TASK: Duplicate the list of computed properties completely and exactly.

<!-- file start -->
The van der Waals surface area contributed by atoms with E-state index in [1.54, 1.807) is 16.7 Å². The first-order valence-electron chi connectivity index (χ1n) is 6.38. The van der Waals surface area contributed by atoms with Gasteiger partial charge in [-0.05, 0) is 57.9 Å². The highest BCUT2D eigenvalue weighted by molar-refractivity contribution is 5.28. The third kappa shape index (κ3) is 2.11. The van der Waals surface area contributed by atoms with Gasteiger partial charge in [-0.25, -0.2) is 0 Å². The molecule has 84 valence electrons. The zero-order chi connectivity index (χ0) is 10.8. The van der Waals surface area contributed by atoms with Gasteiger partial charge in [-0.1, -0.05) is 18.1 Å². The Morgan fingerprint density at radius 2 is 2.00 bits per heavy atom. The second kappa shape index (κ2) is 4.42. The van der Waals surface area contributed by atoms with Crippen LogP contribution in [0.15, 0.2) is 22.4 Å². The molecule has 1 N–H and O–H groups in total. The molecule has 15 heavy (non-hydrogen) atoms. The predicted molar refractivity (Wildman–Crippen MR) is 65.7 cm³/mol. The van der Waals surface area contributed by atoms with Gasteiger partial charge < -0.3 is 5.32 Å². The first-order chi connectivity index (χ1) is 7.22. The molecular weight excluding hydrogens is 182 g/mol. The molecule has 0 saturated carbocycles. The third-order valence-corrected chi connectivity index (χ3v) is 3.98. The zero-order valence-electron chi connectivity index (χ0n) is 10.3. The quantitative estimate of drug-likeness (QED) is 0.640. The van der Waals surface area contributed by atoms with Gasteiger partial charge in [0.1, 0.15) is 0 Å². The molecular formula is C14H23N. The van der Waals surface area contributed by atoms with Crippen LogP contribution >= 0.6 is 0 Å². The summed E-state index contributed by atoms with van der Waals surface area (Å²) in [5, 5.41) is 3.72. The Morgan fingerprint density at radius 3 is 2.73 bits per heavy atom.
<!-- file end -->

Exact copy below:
The van der Waals surface area contributed by atoms with E-state index in [1.54, 1.807) is 16.7 Å². The first-order valence-electron chi connectivity index (χ1n) is 6.38. The van der Waals surface area contributed by atoms with Gasteiger partial charge in [-0.05, 0) is 57.9 Å². The highest BCUT2D eigenvalue weighted by molar-refractivity contribution is 5.28. The third kappa shape index (κ3) is 2.11. The van der Waals surface area contributed by atoms with Gasteiger partial charge in [-0.25, -0.2) is 0 Å². The molecule has 84 valence electrons. The zero-order chi connectivity index (χ0) is 10.8. The van der Waals surface area contributed by atoms with Gasteiger partial charge in [-0.1, -0.05) is 18.1 Å². The Morgan fingerprint density at radius 2 is 2.00 bits per heavy atom. The second kappa shape index (κ2) is 4.42. The van der Waals surface area contributed by atoms with Crippen LogP contribution in [0.15, 0.2) is 22.4 Å². The molecule has 1 N–H and O–H groups in total. The molecule has 15 heavy (non-hydrogen) atoms. The predicted molar refractivity (Wildman–Crippen MR) is 65.7 cm³/mol. The van der Waals surface area contributed by atoms with Gasteiger partial charge < -0.3 is 5.32 Å². The first-order chi connectivity index (χ1) is 7.22. The molecular weight excluding hydrogens is 182 g/mol. The molecule has 0 saturated carbocycles. The third-order valence-corrected chi connectivity index (χ3v) is 3.98. The zero-order valence-electron chi connectivity index (χ0n) is 10.3. The quantitative estimate of drug-likeness (QED) is 0.640. The van der Waals surface area contributed by atoms with Gasteiger partial charge in [0.1, 0.15) is 0 Å². The molecular formula is C14H23N. The van der Waals surface area contributed by atoms with Crippen LogP contribution >= 0.6 is 0 Å². The summed E-state index contributed by atoms with van der Waals surface area (Å²) in [5, 5.41) is 3.72. The Morgan fingerprint density at radius 3 is 2.73 bits per heavy atom.